By Tom Demerly.
When he started, no one thought he could do it: Complete 50 Ironman distance triathlons in 50 states in 50 days. But he’s done it. And in doing so, he’s changed our concept of what is possible. He is James Lawrence from Utah, 38 years old; The Iron Cowboy.
Ironman has become a tattoo, a brand and an object of conspicuous consumption. A logo on a warehouse club fleece jacket bought after a race.
Before that, back on a beach in Hawaii on February 18, 1978, it was something else. And thanks to Iron Cowboy, it gets back to its roots of pushing through barriers rather than stopping at them to buy a logo-ed jacket and get a tattoo.
Iron Cowboy ran straight through all the marketing. Knocked down the barriers. He reminds us that Anything is Possible. And he did it without the licensing fees and waiting lists. He really Just Did It. The finish line is also tomorrow’s start line. It really isn’t over when it’s over. It’s only over when we stop.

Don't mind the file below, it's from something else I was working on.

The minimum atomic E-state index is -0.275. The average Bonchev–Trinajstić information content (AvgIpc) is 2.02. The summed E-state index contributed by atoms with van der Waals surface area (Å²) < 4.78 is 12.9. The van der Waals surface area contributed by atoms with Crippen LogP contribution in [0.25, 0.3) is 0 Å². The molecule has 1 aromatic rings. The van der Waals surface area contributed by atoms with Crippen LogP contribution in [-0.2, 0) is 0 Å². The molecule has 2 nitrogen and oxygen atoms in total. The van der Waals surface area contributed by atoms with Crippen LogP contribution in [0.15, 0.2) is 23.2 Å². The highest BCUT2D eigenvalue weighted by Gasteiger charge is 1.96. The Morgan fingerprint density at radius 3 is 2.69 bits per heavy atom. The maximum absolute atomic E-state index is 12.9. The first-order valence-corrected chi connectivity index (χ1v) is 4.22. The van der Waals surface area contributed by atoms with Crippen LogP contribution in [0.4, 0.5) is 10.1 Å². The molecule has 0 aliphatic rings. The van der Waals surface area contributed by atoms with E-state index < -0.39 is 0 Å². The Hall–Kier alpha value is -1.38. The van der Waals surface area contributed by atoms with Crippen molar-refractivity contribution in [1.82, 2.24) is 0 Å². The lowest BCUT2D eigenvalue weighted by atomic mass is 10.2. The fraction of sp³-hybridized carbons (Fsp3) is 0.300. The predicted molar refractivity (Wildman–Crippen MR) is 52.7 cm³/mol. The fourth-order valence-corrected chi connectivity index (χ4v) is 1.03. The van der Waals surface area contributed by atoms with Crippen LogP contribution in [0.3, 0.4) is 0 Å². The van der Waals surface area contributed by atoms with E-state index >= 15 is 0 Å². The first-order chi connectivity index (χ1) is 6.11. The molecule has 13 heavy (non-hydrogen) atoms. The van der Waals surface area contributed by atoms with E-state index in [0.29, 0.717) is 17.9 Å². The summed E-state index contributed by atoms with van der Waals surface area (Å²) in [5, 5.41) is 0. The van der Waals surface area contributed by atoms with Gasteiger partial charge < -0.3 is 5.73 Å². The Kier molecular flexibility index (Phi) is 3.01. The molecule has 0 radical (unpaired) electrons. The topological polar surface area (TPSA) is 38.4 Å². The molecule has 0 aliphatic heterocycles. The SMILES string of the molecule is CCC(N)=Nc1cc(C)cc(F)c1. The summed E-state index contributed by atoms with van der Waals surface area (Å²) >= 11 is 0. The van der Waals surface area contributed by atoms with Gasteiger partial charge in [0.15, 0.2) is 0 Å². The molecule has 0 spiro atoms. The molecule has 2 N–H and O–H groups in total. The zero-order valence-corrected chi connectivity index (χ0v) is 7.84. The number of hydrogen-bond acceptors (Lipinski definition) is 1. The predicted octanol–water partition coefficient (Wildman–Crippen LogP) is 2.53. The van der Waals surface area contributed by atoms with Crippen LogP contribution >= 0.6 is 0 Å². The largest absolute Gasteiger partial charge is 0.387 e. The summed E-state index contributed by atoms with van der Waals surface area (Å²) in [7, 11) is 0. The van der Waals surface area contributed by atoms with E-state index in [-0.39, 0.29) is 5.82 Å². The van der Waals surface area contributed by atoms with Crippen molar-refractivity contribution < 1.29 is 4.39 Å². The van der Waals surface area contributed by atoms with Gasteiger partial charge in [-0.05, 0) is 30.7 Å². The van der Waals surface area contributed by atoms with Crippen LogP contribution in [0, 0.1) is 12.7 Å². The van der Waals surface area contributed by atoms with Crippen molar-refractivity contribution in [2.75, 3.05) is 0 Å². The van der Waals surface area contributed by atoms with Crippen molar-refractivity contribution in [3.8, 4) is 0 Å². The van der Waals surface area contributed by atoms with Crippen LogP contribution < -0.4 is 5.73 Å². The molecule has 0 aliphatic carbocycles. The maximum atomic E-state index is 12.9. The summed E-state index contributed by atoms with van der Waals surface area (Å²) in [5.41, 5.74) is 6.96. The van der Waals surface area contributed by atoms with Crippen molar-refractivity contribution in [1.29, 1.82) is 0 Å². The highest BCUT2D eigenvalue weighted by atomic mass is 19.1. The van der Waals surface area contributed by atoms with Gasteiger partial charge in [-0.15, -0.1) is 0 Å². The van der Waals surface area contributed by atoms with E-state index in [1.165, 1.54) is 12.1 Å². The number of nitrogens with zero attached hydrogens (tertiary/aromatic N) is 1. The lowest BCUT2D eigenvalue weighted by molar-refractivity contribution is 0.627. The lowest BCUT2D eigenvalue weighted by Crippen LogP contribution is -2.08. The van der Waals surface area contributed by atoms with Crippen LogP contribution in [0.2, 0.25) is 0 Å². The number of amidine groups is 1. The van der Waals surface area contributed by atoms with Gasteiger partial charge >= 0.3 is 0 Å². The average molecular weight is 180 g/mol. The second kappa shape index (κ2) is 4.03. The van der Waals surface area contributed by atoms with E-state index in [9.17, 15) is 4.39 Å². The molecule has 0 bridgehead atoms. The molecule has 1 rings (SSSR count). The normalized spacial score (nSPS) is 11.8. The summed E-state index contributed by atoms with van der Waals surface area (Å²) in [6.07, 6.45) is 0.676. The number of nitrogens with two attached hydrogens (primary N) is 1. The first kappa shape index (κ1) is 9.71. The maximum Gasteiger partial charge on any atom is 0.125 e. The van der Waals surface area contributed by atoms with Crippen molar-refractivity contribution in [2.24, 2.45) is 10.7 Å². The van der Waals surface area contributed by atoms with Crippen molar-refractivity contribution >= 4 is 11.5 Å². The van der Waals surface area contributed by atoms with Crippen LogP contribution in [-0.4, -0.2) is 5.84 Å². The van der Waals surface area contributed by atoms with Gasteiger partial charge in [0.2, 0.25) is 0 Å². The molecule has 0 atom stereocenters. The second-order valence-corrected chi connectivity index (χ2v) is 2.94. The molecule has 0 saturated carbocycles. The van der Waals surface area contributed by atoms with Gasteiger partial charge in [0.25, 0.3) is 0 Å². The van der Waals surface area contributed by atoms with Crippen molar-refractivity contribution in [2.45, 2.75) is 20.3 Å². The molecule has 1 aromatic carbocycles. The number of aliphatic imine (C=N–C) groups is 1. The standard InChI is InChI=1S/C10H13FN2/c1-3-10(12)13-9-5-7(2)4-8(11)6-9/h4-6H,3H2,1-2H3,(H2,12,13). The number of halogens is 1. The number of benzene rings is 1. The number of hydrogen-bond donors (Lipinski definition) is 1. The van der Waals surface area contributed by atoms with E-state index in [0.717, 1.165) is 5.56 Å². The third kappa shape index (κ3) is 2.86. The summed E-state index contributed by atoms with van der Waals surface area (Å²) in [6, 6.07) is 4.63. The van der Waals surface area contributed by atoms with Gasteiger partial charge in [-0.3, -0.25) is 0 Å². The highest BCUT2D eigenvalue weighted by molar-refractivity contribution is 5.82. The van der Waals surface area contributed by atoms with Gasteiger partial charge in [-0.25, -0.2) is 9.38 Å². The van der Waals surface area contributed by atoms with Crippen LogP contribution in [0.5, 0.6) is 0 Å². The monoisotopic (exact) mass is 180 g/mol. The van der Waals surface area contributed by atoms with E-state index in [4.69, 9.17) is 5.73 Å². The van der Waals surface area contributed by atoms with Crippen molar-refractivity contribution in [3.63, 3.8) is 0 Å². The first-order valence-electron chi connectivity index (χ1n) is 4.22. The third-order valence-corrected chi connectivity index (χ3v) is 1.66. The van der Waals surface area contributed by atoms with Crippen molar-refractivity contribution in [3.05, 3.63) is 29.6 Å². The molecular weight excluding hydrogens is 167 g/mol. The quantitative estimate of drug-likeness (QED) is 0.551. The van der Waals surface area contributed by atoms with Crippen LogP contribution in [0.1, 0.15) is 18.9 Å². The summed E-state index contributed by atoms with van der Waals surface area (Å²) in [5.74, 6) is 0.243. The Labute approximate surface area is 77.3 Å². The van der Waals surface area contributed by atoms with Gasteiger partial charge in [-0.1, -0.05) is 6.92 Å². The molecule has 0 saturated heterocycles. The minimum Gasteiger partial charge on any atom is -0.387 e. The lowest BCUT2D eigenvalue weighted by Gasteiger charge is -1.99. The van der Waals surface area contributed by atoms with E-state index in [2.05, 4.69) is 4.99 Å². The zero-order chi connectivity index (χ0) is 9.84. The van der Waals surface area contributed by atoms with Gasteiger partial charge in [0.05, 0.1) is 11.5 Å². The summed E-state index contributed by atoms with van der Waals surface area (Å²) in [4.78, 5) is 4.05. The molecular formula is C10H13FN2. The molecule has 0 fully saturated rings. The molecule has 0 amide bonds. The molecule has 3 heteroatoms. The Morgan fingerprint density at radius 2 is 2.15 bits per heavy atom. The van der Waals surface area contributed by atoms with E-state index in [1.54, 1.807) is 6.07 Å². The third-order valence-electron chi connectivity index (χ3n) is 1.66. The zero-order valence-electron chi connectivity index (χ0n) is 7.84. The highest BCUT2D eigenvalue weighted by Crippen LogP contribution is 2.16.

One of the things he demonstrated is that we’ve been pretty lazy, pretty complacent, somewhat petty and oddly “consumer-ish” in our approach to Endurance sports. We just want the tattoo. And fleece jacket. And hat. And bumper sticker. And license plate. And bike number. And…
Ironman built it, and we bought it. Until The Cowboy, it had gotten stagnant, the needle stuck at 140.6.
There are longer races, there are harder races; Marathon des Sables is one. But without the mega promotion and the TV deals and the brand licensing they have remained off the everyman’s radar.
Iron Cowboy ran around the outside of the licensing fees that have been attached to the use of any reference to The Full Distance and made a mockery of dots and “M”s and tattoos. And in doing so he undid, in 50 days, what has taken nearly four decades to do. He reminds us that human limits exist only in our minds. That, unless we continue to push our concept of limits, that wet blanket we call “impossible” begins to settle heavily over us.
When Ironman Hawaii started it was also thought to be impossible by some, injurious by most. Now finishing Ironman is commonplace. It isn’t easy, but it is common.
So The Cowboy just raised the bar. And while Ironman, just one, lowly Ironman done in good conditions after months of training, good nutrition and careful tapering, is somehow made “smaller” in context by James Lawrence, the “Iron Cowboy”, it also remains a significant challenge.
But now we are reminded that there are many accomplishments beyond the finish line at Ironman, and that there is much more to our capabilities than logos or tattoos.